Thought you'd seen everything there is to Ultima Thule? Check this out: IN STEREO!

3D glasses required... or you can try squinting at the screen

Stereo Ultima Thule
Ultima Thule in Stereo (Parallel View) (credit: NASA/Johns Hopkins University Applied Physics Laboratory/Southwest Research Institute/National Optical Astronomy Observatory)

The New Horizons scientists have released a fresh 3D image of the Kuiper Belt object 2014 MU69 – also known as Ultima Thule.

While most eyes were on this week's SpaceX shenanigans (spoiler: the Crew Dragon returned to Earth OK) the New Horizons mission combined images taken at slightly different viewing angles to create a "binocular" effect.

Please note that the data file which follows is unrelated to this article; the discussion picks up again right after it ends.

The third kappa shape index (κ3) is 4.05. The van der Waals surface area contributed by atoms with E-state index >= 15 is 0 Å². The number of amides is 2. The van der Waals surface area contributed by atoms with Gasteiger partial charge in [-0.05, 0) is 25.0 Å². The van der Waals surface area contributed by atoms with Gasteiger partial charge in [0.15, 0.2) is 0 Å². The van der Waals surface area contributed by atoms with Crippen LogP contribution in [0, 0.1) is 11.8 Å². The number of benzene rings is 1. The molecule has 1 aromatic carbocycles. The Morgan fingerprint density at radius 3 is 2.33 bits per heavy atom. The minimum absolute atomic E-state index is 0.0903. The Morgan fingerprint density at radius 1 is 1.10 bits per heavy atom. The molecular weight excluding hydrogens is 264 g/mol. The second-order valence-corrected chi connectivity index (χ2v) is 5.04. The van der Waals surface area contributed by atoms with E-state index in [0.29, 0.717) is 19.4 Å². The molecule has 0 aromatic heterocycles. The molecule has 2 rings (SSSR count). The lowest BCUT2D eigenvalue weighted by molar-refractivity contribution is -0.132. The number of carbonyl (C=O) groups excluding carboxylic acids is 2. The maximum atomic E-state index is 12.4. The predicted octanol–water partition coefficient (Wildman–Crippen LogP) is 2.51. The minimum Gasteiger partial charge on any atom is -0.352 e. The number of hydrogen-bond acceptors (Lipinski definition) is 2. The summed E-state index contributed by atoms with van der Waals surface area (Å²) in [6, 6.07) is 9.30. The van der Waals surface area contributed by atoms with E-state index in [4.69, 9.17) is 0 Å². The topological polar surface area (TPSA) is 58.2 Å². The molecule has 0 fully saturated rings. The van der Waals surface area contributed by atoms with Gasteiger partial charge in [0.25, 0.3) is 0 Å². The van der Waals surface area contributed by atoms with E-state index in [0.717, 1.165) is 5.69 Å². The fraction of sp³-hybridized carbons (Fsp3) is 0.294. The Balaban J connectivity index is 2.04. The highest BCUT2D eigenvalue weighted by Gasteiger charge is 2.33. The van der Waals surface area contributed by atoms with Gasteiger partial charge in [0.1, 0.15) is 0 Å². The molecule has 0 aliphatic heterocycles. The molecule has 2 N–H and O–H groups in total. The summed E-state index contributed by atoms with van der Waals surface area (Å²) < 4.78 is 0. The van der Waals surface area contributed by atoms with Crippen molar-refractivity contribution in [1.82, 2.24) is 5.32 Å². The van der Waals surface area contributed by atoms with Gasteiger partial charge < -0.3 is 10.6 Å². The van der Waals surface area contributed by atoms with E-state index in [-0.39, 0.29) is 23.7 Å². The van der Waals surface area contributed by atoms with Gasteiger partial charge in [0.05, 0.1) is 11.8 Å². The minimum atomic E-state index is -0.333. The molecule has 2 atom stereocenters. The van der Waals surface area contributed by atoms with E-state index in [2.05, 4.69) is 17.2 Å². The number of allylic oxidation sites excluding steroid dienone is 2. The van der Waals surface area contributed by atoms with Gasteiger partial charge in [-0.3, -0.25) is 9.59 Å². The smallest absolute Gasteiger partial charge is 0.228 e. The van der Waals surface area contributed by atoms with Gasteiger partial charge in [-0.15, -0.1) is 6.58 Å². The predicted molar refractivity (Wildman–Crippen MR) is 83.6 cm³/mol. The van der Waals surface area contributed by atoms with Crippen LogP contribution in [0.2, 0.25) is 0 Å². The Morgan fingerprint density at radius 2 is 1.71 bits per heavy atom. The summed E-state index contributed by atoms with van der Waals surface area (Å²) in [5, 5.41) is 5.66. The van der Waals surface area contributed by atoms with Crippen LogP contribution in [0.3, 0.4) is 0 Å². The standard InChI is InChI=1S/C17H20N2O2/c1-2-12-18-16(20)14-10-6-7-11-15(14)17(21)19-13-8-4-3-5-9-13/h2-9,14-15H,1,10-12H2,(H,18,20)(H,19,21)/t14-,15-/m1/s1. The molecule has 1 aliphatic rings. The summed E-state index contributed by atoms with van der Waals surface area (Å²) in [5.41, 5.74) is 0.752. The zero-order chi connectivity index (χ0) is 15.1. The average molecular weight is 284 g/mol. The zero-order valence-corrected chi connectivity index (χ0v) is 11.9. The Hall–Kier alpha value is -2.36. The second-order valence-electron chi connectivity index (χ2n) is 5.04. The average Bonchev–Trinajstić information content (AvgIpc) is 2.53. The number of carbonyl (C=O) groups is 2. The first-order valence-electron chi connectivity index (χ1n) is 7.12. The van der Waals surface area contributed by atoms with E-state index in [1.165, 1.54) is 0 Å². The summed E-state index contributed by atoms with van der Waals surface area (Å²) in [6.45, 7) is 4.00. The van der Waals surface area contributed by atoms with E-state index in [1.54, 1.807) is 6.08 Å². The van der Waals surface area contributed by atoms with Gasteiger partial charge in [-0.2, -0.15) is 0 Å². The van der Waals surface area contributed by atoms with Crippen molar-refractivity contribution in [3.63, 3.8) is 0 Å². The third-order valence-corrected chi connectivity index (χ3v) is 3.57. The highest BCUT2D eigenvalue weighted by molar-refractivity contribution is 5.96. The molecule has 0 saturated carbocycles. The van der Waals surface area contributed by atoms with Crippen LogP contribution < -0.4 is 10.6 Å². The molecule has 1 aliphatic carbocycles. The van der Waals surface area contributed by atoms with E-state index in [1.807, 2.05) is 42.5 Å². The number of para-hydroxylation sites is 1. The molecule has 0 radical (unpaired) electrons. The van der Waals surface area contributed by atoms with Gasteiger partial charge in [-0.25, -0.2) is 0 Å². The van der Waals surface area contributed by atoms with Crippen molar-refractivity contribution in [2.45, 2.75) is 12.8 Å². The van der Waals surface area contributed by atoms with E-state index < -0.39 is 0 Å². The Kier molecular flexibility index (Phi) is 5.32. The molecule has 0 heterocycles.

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The images themselves came from the probe's Long Range Reconnaissance Imager (LORRI) from distances of about 28,000km and 6,000km. The gang paired the processed images to create the 3D effect.

While the images taken at 6,000km out afforded a resolution of 33 metres per pixel, the image quality is lower than the earlier set due to a shorter exposure time. The gang, however, reckons that this remains the best stereo view yet of Ultima Thule.

As has become the norm, the team is positively squeaking with excitement at the new imagery. Deputy project scientist John Spencer said: "We have been looking forward to this high-quality stereo view since long before the flyby." Looking at the object in 3D will give scientists a better understanding of the decidedly odd shape of the body.

As of now, the New Horizons probe is 44.30 AU (Astronomical Units) from the Earth and already 0.55 AU beyond Ultima Thule. The round-trip light time stands at 12:16:53. ®

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